My daughter and I recently went with my mother-in-law to visit a long-time familly friend. The evening meal at Nana’s house was scheduled to be lobster and crab legs (special request for my husband’s birthday), but Nana had never cooked either and was asking her Italian-cook friend for advice.
This friend is Nana’s age, with grandchildren all older than my daughter. Narrow-minded as I, apparently, am, I expected Nana’s friend to reach for a cookbook or a recipe box. Imagine my surprise when she headed for the computer, jumped on-line, and pulled up Google. No more than ten minutes later, she had found and printed instructions on cooking lobster. This, from a lady whose wedding pictures could be black and white because that was the only option, at the time.
Many times since I was graduated from college, I’ve been told that cutting-edge technology can be understood and operated only by those under the age of thirty-five. As I am now learning, that is no longer the case. Modern technology is getting more and more user-friendly. Not only that, but it’s also getting to be more affordable for the average Joe. Without looking up statistics, it seems as though computer are fairly common commodities, these days. Internet access is even more common, with public libraries offering it free to pretty much anyone. Even cell phones now cater to those many years beyond thirty-five and those many years still behind.
With a young child in the family, we’re often struck by the thought that she will, in the not-too-distant future, probably be teaching us how to use whatever is the current technology, just as we are now teaching our parents how to use their computers and the internet. It’s the technological “circle of life.”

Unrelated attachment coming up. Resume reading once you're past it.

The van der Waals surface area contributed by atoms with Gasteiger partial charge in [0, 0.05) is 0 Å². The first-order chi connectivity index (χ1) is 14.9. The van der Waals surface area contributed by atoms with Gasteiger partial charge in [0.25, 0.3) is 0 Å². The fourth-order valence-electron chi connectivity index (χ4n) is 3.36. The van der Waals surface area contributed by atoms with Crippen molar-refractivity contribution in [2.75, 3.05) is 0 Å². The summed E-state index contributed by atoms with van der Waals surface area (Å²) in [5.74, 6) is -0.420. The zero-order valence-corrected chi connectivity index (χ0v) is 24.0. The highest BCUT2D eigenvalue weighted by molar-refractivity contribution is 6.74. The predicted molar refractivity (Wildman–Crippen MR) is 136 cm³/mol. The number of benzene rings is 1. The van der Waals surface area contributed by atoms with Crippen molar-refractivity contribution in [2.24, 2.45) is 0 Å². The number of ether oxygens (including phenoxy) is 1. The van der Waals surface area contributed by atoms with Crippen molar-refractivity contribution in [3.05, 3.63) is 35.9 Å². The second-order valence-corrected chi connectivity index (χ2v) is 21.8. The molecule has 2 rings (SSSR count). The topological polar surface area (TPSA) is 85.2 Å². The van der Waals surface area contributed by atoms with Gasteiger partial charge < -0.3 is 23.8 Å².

Most of us are hesitant to change and often apprehensive about stepping out into unknown territory. My guess is that the older one gets, the more settled his or her ways become, and the harder it is to consider change. With technology, the changes happen at lightning speeds, so they pile up pretty quickly. The mountain of technological advances could be pretty intimidating, so I have a special respect for folks willing to give technology a shot, even though it means a whole mountain range to cross, to get there.
Certain companies seem to be especially aware of the wide range of consumers, from the preschoolers with their parent-programmed cell phones to the email-receiving machines that cater to the less technology-savvy folks. Those companies, in my mind, deserve kudos for taking time to notice what may be, from a financial standpoint, the smaller consumer groups. Having products focused on them will probably help build confidence in being able to tackle those mountains of change.
They say that those older folks who stay active tend to live longer. In this day and age, technology is a big part of everyday life, so being willing and able to use it will help a whole lot of folks be able to stay active. Ah–the benevolent side of that technological “circle of life.”
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